A thick veil of mystery surrounds the fire that broke out in a state of the art Russian submersible in the Barents Sea, leading to the death of 14 crew members poisoned by toxic fumes.
According to the Russian Defense Ministry, the submersible was conducting bathymetric measurements, as in examining and mapping deep sea conditions. The crew on board was composed of "unique naval specialists, high-class professionals, who conducted important research of the Earth's hydrosphere." Now the – so far unnamed – nuclear-powered vessel is at the Arctic port of Severomorsk, the main base of Russia's Northern Fleet.
A serious, comprehensive military investigation is in progress. According to the Kremlin, "the Supreme Commander-in-Chief has all the information, but this data cannot be made public, because this refers to the category of absolutely classified data."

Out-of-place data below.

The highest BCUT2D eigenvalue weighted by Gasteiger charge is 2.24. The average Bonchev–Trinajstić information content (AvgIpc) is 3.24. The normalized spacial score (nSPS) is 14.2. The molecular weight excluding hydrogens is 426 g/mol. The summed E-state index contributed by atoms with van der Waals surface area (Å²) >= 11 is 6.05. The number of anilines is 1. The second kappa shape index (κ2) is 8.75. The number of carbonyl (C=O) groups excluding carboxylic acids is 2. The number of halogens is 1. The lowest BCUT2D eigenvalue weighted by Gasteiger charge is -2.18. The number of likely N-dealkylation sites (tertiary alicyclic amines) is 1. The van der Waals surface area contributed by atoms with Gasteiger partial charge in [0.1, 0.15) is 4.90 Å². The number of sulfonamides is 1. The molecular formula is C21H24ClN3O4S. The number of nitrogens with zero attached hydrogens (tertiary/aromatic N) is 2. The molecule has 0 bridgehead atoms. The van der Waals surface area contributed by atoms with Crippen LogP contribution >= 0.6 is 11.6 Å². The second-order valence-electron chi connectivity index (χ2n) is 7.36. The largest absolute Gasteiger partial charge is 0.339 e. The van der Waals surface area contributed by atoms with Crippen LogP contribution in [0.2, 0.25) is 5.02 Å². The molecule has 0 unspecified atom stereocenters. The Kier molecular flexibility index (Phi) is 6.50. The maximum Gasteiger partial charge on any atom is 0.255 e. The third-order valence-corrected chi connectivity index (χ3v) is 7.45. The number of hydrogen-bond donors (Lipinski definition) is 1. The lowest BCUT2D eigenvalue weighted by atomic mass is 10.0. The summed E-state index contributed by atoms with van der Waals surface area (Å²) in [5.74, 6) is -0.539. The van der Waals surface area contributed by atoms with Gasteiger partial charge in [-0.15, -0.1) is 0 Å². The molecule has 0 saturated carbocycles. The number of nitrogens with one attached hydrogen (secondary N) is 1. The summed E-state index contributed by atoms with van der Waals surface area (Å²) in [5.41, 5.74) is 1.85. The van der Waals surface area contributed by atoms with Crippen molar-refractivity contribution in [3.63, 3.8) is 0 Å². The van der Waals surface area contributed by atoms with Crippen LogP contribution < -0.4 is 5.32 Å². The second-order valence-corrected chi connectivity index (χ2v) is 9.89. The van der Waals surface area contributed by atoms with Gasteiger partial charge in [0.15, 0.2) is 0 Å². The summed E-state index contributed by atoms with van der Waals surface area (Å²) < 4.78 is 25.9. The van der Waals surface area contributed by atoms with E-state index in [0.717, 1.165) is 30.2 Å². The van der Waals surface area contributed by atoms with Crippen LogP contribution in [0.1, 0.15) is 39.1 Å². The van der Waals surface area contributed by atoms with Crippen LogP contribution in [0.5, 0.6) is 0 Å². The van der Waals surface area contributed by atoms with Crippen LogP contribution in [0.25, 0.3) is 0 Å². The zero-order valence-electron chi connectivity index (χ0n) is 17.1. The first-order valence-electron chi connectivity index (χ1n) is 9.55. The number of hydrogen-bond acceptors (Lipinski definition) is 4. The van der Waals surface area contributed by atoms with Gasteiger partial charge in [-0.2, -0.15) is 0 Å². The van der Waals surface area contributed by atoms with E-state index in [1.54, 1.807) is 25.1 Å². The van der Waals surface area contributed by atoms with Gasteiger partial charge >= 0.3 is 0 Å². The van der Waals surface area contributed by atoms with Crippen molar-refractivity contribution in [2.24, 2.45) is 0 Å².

The submersible is a Losharik. Its Russian code is AS-12 (for "Atomnaya Stantsiya" or "Nuclear Station"). NATO calls it Norsub-5. It's been in service since 2003. Giant Delta III nuclear submarines, also able to launch ICBMs, have been modified to transport the submersible across the seas.
NATO's spin is that the AS-12/Norsub-5 is a "spy" sub, and a major "threat" to undersea telecommunication cables, mostly installed by the West.